• Hypno Pendulum: The Hypnotist has one of these. If you choose wrong, he can even steal some of your gold, though not much as he's an early encounter.
  • Kaizo Trap: The Headless Horseman's "Obsession" buff causes any damage that overkills him to be reflected back on you (including the first two times you drop his HP to 0, when he simply auto-revives). If this reflected damage reduces your HP to 0, it's still a game over.
  • Little Red Fighting Hood: Red herself, and in eight different variants.
  • Long-Lost Relative: Black Swan is Red's long lost older sister.
  • Mage Killer: The Soul Hunter can be a powerful counter to spellcasting enemies due to her signature Mana Drain, along with the abilities to increase spell costs and fill their decks with Fear spells to waste what little mana they can muster.
  • Mana Drain: The Silence Card does this to mana (in addition to 3 damage). The Darkness Card does this and depletes Action. The Priest is notorious for having this in his deck, making fighting him in any class other than Lady Knight (focuses on Attack cards) and the Nun (primarily uses Prayer cards)…rather challenging.
    • Cards with Siphon as the Soul Hunter take mana from the enemy and add it to yours. If there's no mana to drain, health is taken instead and is added to your own.
  • Mana Meter: You have one of these, and there are cards that restore or spend mana. These are requirements for when you play certain classes, especially for the Little Witch and the Magician, while you don't generally need to bother with this as the (Action-oriented) Ranger or (Attack-oriented) Lady Knight.
    • To a lesser extent, Actions are also locked this way, where you're only allowed to play a certain number of Action cards per turn (and all Classes use this), and which can even be drained or given extras of with certain cards.
  • Mirror Match: The Magic Mirror enemy copies your deck when you fight him. That said, he still has his own HP, and he doesn't copy your Blessings.
  • Multiple-Choice Past: How Red came into the role you start with has a different background.
    • As a Knight, she hardened herself into a swordswoman in spite of the rough, bully-induced childhood she had growing up.
    • As a Ranger, she learned her skills by joining the hunters into the forest, using her steadily growing agility to try and earn enough money to build a home for grandma.
    • As a Nun, she turned to piety, standing by the belief of healing the wounded as opposed to violence.
    • As a Witch, curiosity led her to learning black magic in spite of it being prohibited.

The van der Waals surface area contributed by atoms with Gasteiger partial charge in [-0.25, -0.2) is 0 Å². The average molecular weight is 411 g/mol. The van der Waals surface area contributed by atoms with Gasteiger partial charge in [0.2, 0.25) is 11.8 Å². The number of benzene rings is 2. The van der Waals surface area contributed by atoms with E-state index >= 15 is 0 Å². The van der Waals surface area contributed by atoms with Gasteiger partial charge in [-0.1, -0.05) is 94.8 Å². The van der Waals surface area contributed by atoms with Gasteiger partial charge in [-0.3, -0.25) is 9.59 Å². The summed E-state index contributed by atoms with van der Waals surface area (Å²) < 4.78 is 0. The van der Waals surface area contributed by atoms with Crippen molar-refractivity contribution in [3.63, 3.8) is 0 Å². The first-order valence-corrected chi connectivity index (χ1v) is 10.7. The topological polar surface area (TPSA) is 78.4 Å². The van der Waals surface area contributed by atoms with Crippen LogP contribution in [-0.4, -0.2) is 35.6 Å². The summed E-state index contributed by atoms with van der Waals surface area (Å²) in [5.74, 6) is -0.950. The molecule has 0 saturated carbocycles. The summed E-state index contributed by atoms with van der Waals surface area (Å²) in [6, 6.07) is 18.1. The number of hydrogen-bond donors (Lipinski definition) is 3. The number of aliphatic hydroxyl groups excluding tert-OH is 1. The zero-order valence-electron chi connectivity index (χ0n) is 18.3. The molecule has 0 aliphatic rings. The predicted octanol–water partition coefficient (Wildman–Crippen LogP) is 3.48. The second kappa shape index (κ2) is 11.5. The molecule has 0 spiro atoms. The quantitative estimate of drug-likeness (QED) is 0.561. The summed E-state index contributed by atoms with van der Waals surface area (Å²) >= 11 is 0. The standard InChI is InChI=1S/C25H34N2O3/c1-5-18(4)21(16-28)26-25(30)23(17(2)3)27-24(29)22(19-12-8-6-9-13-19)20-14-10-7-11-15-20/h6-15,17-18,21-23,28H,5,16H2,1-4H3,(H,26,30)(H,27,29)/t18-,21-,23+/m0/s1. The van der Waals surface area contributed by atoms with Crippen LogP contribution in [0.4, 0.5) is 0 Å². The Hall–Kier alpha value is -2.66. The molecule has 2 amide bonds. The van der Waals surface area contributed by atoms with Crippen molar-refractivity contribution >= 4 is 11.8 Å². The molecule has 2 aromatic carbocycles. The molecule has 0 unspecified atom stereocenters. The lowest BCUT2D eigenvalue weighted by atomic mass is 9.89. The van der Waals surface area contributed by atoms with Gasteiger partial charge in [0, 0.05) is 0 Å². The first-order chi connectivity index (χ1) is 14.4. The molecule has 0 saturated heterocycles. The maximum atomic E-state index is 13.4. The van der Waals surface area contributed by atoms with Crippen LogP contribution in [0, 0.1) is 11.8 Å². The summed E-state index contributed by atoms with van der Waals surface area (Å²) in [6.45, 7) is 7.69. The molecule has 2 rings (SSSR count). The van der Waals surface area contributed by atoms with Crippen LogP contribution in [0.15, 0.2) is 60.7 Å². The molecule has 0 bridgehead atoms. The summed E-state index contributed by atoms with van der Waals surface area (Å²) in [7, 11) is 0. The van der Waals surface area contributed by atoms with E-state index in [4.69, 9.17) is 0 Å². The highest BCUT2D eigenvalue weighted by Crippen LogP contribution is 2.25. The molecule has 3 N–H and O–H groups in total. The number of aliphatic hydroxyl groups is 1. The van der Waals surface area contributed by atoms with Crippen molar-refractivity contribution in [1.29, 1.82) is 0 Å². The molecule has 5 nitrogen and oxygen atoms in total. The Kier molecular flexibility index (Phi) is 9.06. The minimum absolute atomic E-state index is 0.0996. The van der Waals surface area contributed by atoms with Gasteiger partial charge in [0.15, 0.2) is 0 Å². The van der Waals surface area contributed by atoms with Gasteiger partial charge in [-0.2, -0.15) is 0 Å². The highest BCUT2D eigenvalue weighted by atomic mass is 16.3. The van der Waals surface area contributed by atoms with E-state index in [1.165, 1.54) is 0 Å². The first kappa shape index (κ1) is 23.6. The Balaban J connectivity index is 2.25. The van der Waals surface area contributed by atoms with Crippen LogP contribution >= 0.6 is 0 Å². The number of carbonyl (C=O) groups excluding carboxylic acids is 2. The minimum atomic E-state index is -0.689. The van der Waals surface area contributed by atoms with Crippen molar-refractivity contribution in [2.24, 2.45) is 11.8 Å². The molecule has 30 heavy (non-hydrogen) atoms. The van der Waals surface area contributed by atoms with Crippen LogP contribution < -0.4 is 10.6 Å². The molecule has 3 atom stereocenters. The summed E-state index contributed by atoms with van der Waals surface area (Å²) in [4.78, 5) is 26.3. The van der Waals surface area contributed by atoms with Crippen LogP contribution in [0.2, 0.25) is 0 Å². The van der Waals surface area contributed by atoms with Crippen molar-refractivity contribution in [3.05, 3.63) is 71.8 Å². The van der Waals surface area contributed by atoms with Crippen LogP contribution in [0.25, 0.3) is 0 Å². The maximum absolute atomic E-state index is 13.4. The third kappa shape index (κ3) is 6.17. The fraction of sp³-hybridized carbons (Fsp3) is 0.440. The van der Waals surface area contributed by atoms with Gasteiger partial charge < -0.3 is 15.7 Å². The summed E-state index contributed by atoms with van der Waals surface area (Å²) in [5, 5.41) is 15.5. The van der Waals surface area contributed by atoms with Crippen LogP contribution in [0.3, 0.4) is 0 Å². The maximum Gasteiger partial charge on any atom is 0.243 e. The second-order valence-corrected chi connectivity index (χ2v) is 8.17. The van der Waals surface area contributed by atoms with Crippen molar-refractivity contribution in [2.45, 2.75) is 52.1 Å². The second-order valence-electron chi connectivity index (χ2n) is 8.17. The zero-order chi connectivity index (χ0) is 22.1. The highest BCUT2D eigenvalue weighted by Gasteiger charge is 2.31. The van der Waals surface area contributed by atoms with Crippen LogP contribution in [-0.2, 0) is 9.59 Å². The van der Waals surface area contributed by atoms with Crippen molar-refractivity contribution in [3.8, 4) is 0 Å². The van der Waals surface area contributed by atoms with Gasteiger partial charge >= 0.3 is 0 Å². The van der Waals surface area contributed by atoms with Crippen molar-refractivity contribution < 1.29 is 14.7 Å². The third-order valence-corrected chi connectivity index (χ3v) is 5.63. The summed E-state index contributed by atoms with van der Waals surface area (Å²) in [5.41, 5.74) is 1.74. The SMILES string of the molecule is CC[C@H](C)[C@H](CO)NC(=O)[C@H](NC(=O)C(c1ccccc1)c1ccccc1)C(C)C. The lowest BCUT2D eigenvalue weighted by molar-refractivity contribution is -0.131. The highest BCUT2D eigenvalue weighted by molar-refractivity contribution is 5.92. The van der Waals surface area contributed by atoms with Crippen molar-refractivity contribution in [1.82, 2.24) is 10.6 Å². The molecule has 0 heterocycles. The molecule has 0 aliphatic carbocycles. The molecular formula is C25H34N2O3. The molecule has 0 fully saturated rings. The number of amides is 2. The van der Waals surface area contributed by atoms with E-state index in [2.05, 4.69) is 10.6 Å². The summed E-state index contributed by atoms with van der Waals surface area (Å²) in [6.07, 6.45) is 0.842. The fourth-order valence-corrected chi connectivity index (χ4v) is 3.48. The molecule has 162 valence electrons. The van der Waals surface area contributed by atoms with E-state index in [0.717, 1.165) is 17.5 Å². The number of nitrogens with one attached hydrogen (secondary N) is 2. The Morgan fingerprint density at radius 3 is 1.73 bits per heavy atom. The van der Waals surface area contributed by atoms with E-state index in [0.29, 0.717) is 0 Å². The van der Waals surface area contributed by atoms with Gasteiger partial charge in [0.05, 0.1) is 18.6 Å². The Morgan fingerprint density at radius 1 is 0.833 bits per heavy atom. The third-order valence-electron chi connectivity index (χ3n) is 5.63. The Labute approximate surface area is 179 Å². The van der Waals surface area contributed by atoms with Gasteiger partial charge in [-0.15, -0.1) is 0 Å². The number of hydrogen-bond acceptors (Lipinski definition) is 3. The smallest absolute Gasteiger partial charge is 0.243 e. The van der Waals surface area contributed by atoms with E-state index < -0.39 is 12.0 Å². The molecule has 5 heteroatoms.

• As a Magician, Red discovers her affinity for magic and cards as a young girl, being a descendant of the Hope Family.
    • As the Apothecary, she had a fascination for the natural world, experimenting on it and eventually developed potions in secrecy.
    • As a Soul Hunter, Red signs a contract with the Reaper and is out harvesting 100 souls to complete her side of the deal.
    • As a Mechanic, Red had her weak heart replaced with a Magitek one when she was a baby, giving her a natural affinity for machines.
  • Multiple Endings: Depending on which Final Boss you beat.
    • Defeating the Werevolf or Witch doesn't have a clear resolution. They're defeated, but it doesn't solve the issue.
    • Defeating the Priest stops the curse, but not the church's greed.
    • Defeating the Mystery Men leads to a Downer Ending. Red finds out she killed her grandmother whom she's been looking for. This opens up Hard mode.
    • Defeating the Forest Spirit leads to a Bittersweet Ending. Red found her grandmother, but her friend, the Little Carpenter, sacrificed his life in the ensuing aftermath.
  • Mystical White Hair: Red has this, as does the Little Witch you can fight in the first act. The same also applies for Black Swan- as well as her and Red's late mother, as can be seen in one of the jigsaw puzzle art pieces.
  • Never Mess with Granny: Two of the bosses you meet are the Wolf Grandma and the Rat Grandma, and both can be pretty tough. The same goes for Red's grandma, a.k.a. the Mystery Men.
  • No-Sell: The Frog Prophet is invulnerable to all damage. The trick is to hold out for four turns, after which the battle ends.
  • Only Friend: Red was the Little Carpenter's only friend since childhood. It's why he's desperate to make sure she doesn't find out his secret.
    I have friends, as long as she doesn't find out the secret.
  • Puppy Love: The Little Carpenter has been in love with Red since they were children, although he Cannot Spit It Out (because he's a werewolf, which makes for a rather grim Pun). The Red Hood Diaries campaign sees them going on an adventure together, which is quite adorable.